DOJ Catch of the Week -- Operation Spinal Cap
By the C|C Whistleblower Lawyer Team
This week’s Department of Justice “Catch of the Week” goes to the doctors and other healthcare professionals caught up this week in the government’s “Operation Spinal Cap” dragnet. In a series of related cases the DOJ announced yesterday, the former CFO of Long Beach, California-based Pacific Hospital, two orthopedic surgeons and two others have been charged in long-running health care fraud schemes that illegally referred thousands of patients for spinal surgeries and generated nearly $600 million in fraudulent billings over an eight-year period. The wide-ranging kickback scheme, which involved dozens of surgeons, orthopedic specialists, chiropractors, marketers and other medical professionals, involved improper referrals to Pacific Hospital and Hawaiian Hospital. See DOJ Press Release.
The most recent targets of the government’s investigation, all of whom have agreed to plead guilty, include: former Pacific Hospital CFO James L. Canedo; orthopedic surgeons Philip Sobol and Mitchell Cohen; chiropractor Alan Ivar; and health care marketer Paul Richard Randall, previously affiliated with Pacific Hospital and Tri-City Regional Medical Center in Hawaiian Gardens. Under the terms of their plea agreements, Sobol faces a federal prison term of up to 10 years; Canedo, Ivar and Randall face up to five years in prison; and Cohen faces up to three years in prison. All of them will be required to pay restitution to the victims of the scheme, which in Canedo’s case will be at least $20 million. In April 2014, Michael D. Drobot, the former CEO and owner of Pacific Hospital of Long Beach, pleaded guilty to participating in the scheme and is also cooperating with the investigation.
As described in court documents, Drobot ran a 15-year-long scheme in which he and others billed workers’ compensation insurers and the U.S. Department of Labor hundreds of millions of dollars for spinal surgeries and other procedures performed on patients who had been referred by dozens of doctors, chiropractors and others who were paid illegal kickbacks. As part of the scheme, the kickbacks were disguised in various ways:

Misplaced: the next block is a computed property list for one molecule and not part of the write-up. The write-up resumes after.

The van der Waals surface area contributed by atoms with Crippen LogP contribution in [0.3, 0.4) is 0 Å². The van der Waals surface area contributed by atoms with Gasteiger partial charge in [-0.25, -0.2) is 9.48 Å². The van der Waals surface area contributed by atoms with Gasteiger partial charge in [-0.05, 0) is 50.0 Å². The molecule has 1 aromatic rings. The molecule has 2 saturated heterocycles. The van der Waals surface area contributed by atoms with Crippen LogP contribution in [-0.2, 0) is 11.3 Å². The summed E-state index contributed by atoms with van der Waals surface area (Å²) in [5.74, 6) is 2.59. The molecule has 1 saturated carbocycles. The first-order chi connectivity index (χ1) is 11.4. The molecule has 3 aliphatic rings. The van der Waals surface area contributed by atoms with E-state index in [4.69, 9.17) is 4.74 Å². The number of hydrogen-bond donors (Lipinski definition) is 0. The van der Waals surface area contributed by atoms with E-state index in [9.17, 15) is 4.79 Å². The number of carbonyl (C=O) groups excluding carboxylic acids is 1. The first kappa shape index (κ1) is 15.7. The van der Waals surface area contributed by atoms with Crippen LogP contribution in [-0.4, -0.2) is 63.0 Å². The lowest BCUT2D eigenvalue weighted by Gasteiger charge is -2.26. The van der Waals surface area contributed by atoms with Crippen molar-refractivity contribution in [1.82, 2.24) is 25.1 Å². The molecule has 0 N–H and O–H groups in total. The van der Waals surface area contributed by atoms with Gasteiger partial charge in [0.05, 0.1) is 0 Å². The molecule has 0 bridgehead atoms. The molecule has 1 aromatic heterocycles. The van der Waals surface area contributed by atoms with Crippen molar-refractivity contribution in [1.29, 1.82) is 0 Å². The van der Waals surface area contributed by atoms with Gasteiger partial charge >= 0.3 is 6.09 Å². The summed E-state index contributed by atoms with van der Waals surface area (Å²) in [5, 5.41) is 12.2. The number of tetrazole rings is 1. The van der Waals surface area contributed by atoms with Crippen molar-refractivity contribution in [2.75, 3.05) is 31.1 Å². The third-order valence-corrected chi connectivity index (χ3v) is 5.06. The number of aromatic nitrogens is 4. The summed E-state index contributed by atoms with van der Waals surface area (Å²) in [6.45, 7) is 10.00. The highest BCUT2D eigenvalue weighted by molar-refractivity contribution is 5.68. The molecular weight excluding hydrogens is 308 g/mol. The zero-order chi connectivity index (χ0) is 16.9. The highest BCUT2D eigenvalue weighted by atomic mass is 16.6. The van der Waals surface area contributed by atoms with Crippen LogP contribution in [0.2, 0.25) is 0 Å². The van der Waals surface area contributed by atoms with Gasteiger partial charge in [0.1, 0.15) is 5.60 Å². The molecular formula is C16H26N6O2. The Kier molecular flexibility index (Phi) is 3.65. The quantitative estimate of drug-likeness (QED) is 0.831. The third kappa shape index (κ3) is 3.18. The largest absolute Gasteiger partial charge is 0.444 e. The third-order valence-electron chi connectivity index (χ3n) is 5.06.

- Doctors entered into agreements with Pacific Specialty Physician Management (PSPM), a company owned by Drobot, under which the doctors received as much as $100,000 per month for the right to purchase their medical practices (an option never exercised).
- PSPM paid doctors inflated prices for the right to operate their practices and collect on their insurance claims.
- Pacific Hospital entered into phony contracts with doctors to purportedly help the hospital collect on its surgery bills to insurance companies (which they never did).
- Doctors entered into lease agreements under which PSPM or Pacific Hospital paid rent for the use of office space, but rarely used the space.
- Doctors had agreements to provide consulting services to Drobot’s companies, but did not actually provide the services.
Sobol, Ivar and Cohen each received, respectively, $5.2 million, $1.24 million and $1.64 million in kickbacks. Together they referred more than 200 patients to Pacific Hospital. According to the government, two other Drobot companies, California Pharmacy Management (CPM) and its successor, Industrial Pharmacy Management (IPM), also played a significant role in the scheme. Both set up and managed what the government described as “mini-pharmacies” within doctors’ offices. CPM and IPM bought and dispensed medication that the doctors prescribed to their patients, and these businesses received a portion of the money reimbursed by insurance companies for the medications.
In announcing the settlement, the government took pains to highlight the dangers of illegal kickback schemes like these. U.S. Attorney Eileen M. Decker of the Central District of California said:
Health care fraud and kickback schemes burden our healthcare system, drive up insurance costs for everyone, and corrupt both the doctor-patient relationship and the medical profession itself. The members of this scheme treated injured workers and their spines as commodities, to be traded away to the highest bidder. This investigation should send a message to the entire industry: patients are not for sale.
California Insurance Commissioner Dave Jones was equally pointed in his condemnation of the scheme: “Injured workers were treated like livestock by doctors and hospitals who paid or accepted kickbacks and bribes in exchange for referrals. Injured workers are put at risk when their medical treatment is based on kickbacks and bribes instead of their medical needs.”